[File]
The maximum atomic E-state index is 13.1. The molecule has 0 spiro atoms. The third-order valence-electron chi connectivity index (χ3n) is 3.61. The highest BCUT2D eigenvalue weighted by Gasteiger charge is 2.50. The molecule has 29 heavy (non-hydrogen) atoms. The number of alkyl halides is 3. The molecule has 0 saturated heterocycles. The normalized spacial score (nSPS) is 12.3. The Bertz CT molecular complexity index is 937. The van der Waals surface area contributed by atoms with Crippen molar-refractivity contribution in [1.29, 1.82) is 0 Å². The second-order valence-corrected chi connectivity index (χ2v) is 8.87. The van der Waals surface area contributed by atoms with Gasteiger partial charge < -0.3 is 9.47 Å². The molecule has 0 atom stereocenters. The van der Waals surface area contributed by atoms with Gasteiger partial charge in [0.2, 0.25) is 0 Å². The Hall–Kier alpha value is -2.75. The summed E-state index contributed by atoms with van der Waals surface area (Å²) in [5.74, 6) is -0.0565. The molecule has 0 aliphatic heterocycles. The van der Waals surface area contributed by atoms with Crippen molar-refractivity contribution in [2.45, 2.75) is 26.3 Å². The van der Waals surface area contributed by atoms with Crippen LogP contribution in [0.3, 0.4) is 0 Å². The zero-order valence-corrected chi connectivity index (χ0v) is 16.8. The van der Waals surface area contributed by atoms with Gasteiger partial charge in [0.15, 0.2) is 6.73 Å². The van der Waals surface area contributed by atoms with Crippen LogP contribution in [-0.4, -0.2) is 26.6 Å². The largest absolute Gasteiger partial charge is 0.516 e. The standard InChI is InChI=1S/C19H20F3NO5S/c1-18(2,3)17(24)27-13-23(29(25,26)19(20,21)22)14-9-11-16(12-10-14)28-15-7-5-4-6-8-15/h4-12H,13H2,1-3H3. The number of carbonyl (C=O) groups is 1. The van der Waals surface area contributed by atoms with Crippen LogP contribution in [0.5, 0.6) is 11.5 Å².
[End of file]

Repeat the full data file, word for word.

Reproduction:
The maximum atomic E-state index is 13.1. The molecule has 0 spiro atoms. The third-order valence-electron chi connectivity index (χ3n) is 3.61. The highest BCUT2D eigenvalue weighted by Gasteiger charge is 2.50. The molecule has 29 heavy (non-hydrogen) atoms. The number of alkyl halides is 3. The molecule has 0 saturated heterocycles. The normalized spacial score (nSPS) is 12.3. The Bertz CT molecular complexity index is 937. The van der Waals surface area contributed by atoms with Crippen molar-refractivity contribution in [1.29, 1.82) is 0 Å². The second-order valence-corrected chi connectivity index (χ2v) is 8.87. The van der Waals surface area contributed by atoms with Gasteiger partial charge < -0.3 is 9.47 Å². The molecule has 0 atom stereocenters. The van der Waals surface area contributed by atoms with Gasteiger partial charge in [0.2, 0.25) is 0 Å². The Hall–Kier alpha value is -2.75. The summed E-state index contributed by atoms with van der Waals surface area (Å²) in [5.74, 6) is -0.0565. The molecule has 0 aliphatic heterocycles. The van der Waals surface area contributed by atoms with Crippen molar-refractivity contribution in [2.45, 2.75) is 26.3 Å². The van der Waals surface area contributed by atoms with Crippen LogP contribution in [0.3, 0.4) is 0 Å². The zero-order valence-corrected chi connectivity index (χ0v) is 16.8. The van der Waals surface area contributed by atoms with Gasteiger partial charge in [0.15, 0.2) is 6.73 Å². The van der Waals surface area contributed by atoms with Crippen LogP contribution in [-0.4, -0.2) is 26.6 Å². The largest absolute Gasteiger partial charge is 0.516 e. The standard InChI is InChI=1S/C19H20F3NO5S/c1-18(2,3)17(24)27-13-23(29(25,26)19(20,21)22)14-9-11-16(12-10-14)28-15-7-5-4-6-8-15/h4-12H,13H2,1-3H3. The number of carbonyl (C=O) groups is 1. The van der Waals surface area contributed by atoms with Crippen LogP contribution in [0.5, 0.6) is 11.5 Å².